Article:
（1） Why copy constructors?
There are three ways to pass parameters to a function
One is to transfer values, one is to transfer addresses, and the other is to transfer references.
The difference between value passing and other two methods is that when the value passing method is used, it will be generated in the functionTransfer parametersThe contents of the copy are copied bit by bit from the original parameter. The contents of the two are the same.
When the original parameter is an object of a class, it will also produce a copy of the object. At this time, we need to pay attention to: generally, when creating an object, the constructor will be called to initialize it. However, if the constructor of the object is executed again when the copy of the object is produced, the properties of the object will be restored to the original state again. This is not what we want. thereforeWhen a copy of an object is generated, the constructor is not executed. Instead, a default copy constructor is executed.
If a copy constructor is not declared in the class, the compiler implicitly defines a default copy constructor for you.
When the copy constructor is called:
- An object is passed into the function body by value passing
- An object is returned from a function by value passing
- One object needs to be initialized by another object
（2） Why write your own copy constructor
When the function is completed and returned, the object copy will execute the destructor. If your destructor is empty, there will be no problem. However, the general destructor needs to complete some cleaning work, such as releasing the memory space pointed by the pointer. At this time, there may be a problem.
b->p = a->p; The int \ * P pointer in B points to the memory of the application pointed by int \ * P in a Two pointers point to the same heap memory
We allocate memory for a pointer variable in the constructor, and release the memory space pointed to by the pointer in the destructor. In the process of passing the object to the function and returning it at the end of the function:
First, a copy of the object is generated. This copy also has a pointerIt points to the same block of memory space as the pointer to the original objectWhen the function returns, the destructor of the replica object executes, freeing the memory space pointed by the pointer in the replica object, but this memory space is still valid for the original object.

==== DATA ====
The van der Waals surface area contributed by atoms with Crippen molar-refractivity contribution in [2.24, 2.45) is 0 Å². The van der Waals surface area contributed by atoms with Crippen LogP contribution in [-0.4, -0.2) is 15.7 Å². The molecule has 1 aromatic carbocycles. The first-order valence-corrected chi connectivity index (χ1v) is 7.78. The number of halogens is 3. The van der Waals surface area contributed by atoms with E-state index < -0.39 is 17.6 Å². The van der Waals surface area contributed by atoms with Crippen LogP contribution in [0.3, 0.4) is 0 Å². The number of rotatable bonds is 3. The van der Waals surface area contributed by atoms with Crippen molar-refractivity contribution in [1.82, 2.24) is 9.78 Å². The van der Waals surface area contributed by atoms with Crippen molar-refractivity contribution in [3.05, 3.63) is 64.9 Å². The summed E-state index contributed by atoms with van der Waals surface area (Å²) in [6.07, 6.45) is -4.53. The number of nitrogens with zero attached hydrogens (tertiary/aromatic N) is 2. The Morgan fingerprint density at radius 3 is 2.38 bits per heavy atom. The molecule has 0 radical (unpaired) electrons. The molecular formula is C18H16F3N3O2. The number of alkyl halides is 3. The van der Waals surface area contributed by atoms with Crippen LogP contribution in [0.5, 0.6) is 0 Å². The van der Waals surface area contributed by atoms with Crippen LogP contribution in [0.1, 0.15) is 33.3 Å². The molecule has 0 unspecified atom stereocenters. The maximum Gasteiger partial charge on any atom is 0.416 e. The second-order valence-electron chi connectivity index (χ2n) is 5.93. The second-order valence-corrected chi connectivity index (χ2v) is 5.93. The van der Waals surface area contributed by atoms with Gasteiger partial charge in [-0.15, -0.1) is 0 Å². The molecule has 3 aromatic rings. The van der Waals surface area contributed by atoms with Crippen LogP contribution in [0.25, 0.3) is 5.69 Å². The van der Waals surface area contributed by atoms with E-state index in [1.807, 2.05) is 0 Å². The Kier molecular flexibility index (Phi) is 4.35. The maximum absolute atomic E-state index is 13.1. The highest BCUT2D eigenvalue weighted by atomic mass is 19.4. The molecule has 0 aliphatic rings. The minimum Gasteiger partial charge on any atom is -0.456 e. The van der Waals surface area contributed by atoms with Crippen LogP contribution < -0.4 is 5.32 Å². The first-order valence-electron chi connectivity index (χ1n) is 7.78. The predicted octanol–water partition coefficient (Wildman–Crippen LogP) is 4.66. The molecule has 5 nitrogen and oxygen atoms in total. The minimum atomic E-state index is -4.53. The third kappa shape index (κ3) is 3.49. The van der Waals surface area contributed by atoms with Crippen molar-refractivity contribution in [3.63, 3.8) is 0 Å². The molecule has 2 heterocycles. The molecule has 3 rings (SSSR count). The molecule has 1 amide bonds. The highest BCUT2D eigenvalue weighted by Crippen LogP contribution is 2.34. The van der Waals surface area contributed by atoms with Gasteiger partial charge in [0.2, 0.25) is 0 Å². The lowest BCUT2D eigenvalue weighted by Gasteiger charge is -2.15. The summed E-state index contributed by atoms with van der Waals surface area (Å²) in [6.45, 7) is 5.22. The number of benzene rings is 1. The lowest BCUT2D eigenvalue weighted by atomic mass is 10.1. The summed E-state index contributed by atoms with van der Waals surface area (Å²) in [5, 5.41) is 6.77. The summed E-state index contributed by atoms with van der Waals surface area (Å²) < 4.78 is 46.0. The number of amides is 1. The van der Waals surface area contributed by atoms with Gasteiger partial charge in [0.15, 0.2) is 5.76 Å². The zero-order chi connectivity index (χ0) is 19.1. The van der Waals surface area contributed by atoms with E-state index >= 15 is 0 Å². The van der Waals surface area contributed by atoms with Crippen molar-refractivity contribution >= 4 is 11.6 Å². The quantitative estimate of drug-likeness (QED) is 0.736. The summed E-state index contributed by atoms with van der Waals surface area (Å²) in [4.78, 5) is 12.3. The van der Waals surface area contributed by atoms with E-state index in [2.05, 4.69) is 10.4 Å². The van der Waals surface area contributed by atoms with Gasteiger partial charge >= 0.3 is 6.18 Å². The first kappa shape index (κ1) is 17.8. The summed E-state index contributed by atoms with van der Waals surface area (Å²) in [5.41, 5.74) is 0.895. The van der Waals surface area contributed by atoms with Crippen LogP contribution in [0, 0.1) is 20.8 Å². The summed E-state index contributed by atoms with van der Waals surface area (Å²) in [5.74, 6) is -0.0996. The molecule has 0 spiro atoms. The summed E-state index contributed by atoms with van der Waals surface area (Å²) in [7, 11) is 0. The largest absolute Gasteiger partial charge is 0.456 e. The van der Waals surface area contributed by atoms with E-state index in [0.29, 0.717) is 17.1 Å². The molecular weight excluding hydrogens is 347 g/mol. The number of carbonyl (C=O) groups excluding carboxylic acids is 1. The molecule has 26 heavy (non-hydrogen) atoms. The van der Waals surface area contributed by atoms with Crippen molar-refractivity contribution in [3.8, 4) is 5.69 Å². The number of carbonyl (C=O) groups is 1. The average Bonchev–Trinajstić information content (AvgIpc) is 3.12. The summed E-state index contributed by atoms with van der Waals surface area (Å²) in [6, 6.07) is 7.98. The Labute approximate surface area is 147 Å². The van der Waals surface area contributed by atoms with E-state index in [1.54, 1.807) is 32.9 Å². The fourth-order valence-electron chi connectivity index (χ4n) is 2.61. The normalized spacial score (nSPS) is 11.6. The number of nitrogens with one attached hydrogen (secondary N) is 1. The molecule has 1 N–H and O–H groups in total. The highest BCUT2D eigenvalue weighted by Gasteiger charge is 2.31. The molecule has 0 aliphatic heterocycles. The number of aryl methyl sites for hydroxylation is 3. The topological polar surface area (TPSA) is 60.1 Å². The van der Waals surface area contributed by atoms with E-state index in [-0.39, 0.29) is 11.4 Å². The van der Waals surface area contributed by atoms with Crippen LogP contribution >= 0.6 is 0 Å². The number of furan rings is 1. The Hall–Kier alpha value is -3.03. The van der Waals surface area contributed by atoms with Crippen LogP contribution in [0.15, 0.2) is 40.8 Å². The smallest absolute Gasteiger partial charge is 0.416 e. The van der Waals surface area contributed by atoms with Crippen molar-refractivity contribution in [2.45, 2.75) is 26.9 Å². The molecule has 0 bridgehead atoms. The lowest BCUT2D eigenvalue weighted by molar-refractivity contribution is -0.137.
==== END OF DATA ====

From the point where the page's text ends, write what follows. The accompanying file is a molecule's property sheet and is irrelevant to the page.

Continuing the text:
A - > P becomes a null pointer, which is the first problem. When the original object is also destroyed, the destructor of the original object will be executed, and the memory space that has been released will be released again, resulting in serious errors. This is the second problem.
Since there is such a problem in value transfer, can we use address transfer or reference transfer to solve this problem? In fact, uploading address and transferring reference can solve this problem, but it does not apply to all cases. Sometimes we do not want some operations inside the function to affect variables outside the function.
In order to solve this problem, we need to write the copy constructor. The copy constructor is executed when the copy object is generated. In the copy constructor, we apply for a new memory space, so that when the copy object executes the destructor, it releases the new memory space, so as to solve this problem.
If you don’t want to use the pass by value object, you don’t need the copy constructor, but if we don’t write the copy constructor, the compiler may create a default one for us. So how to ensure that an object will never be passed by value passing? Declare a private copy constructor, and you don’t even have to define it, unless member or friend functions need to perform value passing. Otherwise, if the user attempts to pass or return an object by value, the compiler will report an error.